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Utahns joined the chorus of U.S. leaders in reassuring the American public Thursday that it is in no danger from radiation releases linked to Japan's nuclear crisis after a massive earthquake and tsunami.

President Barack Obama said in a statement that he has ordered a review of U.S. nuclear reactor safety and that there is no reason to fear an airborne radiation plume from Japan, where the efforts continue to contain releases from the Fukushima Dai-ichi nuclear plant.

"We do not expect harmful levels of radiation to reach the West Coast, Hawaii, Alaska, or U.S. territories in the Pacific," Obama said. "That is the judgment of our Nuclear Regulatory Commission and many other experts."

Peter Jenkins, a University of Utah health physicist and chairman of Utah's Radiation Control Board, restated the message he's posted on his Facebook page for friends and family.

"The radiation levels, the ones I've seen so far," said Jenkins, who's been monitoring reports about the situation in Japan, "would not affect the health and safety of people here."

Jenkins points out that the average American is exposed to a yearly dose of background radiation — from radon and other natural sources — of about 1 millirem a day. Add in medical radiation and other man-made sources such as X-rays and video monitors, and it's about 2 millirems per day.

He notes reports from the perimeter of the evacuation zone in Japan and in Tokyo range from 100 to 10,000 times background levels. Even if a cloud containing the contaminated material from Japan drifts to the United States, it would only add 1 or 2 millirems to the ordinary radiation that an American might expect in a day, Jenkins said.

That notion was echoed by Rusty Lundberg, director of the Utah Division of Radiation Control. He pointed out that the state has four monitors that track radioactive material in Utah. One is outside his agency's building in western Salt Lake City, and it's detecting no variation in readings it's been getting for the past month — well before the earthquake and tsunami that damaged the reactors in northern Japan, he said.

"We're seeing the same readings we see each day," Lundberg said.

Besides getting real-time readings of penetrating gamma radiation, the monitoring station outside the Utah Department of Environmental Quality [DEQ] building also captures particles on a filter as well as precipitation that picks up radioactive materials on its way to the ground.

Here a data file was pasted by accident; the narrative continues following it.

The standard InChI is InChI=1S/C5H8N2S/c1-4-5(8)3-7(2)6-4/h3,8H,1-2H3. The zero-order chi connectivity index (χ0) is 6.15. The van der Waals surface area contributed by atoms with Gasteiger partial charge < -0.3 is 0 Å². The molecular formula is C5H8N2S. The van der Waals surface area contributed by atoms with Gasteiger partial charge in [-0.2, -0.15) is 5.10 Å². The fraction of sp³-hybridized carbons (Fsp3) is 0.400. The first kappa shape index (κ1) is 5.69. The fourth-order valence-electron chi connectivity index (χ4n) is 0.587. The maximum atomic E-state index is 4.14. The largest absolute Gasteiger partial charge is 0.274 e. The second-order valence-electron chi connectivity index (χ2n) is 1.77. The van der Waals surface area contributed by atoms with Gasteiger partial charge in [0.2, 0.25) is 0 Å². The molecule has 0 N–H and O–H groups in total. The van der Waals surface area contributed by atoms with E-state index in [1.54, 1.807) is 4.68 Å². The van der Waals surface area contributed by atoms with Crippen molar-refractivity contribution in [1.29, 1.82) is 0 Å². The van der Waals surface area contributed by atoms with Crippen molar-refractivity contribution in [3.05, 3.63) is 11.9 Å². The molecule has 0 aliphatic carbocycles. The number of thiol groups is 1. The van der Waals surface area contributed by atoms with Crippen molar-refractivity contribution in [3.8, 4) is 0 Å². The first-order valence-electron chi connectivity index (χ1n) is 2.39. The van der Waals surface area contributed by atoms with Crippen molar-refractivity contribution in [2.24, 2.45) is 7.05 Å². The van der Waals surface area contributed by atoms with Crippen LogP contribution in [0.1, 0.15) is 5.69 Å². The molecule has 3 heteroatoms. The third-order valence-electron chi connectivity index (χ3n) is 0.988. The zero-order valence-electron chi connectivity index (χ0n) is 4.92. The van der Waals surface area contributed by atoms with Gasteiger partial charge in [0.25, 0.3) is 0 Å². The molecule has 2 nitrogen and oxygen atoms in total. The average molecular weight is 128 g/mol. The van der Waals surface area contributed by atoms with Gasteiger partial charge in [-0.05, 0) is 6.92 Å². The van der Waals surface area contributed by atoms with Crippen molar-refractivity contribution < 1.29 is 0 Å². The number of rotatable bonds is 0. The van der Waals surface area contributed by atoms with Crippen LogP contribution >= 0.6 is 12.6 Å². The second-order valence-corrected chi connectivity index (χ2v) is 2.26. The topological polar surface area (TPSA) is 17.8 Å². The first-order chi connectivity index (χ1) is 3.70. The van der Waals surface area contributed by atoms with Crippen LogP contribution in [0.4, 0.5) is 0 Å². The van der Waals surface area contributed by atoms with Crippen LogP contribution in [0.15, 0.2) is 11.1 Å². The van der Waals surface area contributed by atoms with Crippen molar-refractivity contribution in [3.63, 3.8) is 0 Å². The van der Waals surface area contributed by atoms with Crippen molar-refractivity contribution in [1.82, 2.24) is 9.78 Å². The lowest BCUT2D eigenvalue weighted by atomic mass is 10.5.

The filters are analyzed for details on the kinds of radioactive materials coming into the environment, Lundberg said.

Author and industrial hygienist Richard L. Miller agreed that any radiation that does land in the U.S. will be highly diluted.

"If the cloud comes over," he said, "it's going to be very, very low levels."

For Miller, an industrial hygienist who wrote the U.S. Atlas of Nuclear Fallout, 1951-1962, the bigger question is what we will be able to find out about the radioactive material that lands on U.S. soil. Knowing whether there is strontium-90, cobalt-60, plutonium or other radioactive material coming from the Japanese reactors will offer better tools for tracking any future impacts on the health of Americans.

But he said that sort of monitoring hasn't been done adequately by the U.S. Environmental Protection Agency, which operates the 140-monitor RadNet network to track radioactive materials in the air, including the one outside Utah's DEQ building.

"For epidemiological purposes," Miller said, "it would be a great idea to do this."

Downwinders United activist Mary Dickson pointed out that Utahns have a heightened awareness of drifting radiation.

"Given our history with radiation here … what's happening in Japan is very concerning," she said.

Dickson wrote about her experiences of being affected by atomic testing fallout in the dramatic play, "Exposed." She said she has been following Japan's nuclear tragedy closely to better determine the risk she might face now and in the weeks ahead.

"The only way people won't panic is if they receive open and truthful communication" from authorities, she said. "Otherwise, it's easy to expect the worst."

Potassium iodide: Should you use some to protect yourself from excess radiation?

Family doctor and Utah Health Department emergency-preparedness expert Marc Babitz said Thursday there is no need to use potassium iodide to protect your thyroid from excess radiation because there is no excess radiation.

"There isn't a risk," he said of the possibility that radiation from Japan will harm Utahns, based on current reports. "We don't have radioactive iodine in the atmosphere."

Babitz noted that the state Health Department has a stockpile of 2 million doses of potassium iodide in the event of a radiation emergency. People who take a 10-day course of it prematurely would put themselves at risk if radiation levels did spike and they needed another round.

Using potassium iodide has its own health risks, especially for people with iodine allegories, thyroid problems and certain skin disorders, according to the Centers for Disease Control.

Babitz said: "Our advice is to watch and listen, but don't do anything yet."

For more information about potassium iodide, see CDC's website. > —

More resources on the Web

O Utah Division of Radiation Control • Web site offers useful information — the Japan Fallout Watch. >

U.S. Energy Department • Website gives hourly readings from radiation monitors in Delta, Milford, Cedar City and St. George, as part of its Community Environmental Monitoring Program. >

U.S. Nuclear Regulatory Commission • Site tells about day-to-day radiation exposure, has a personal radiation calculator. >

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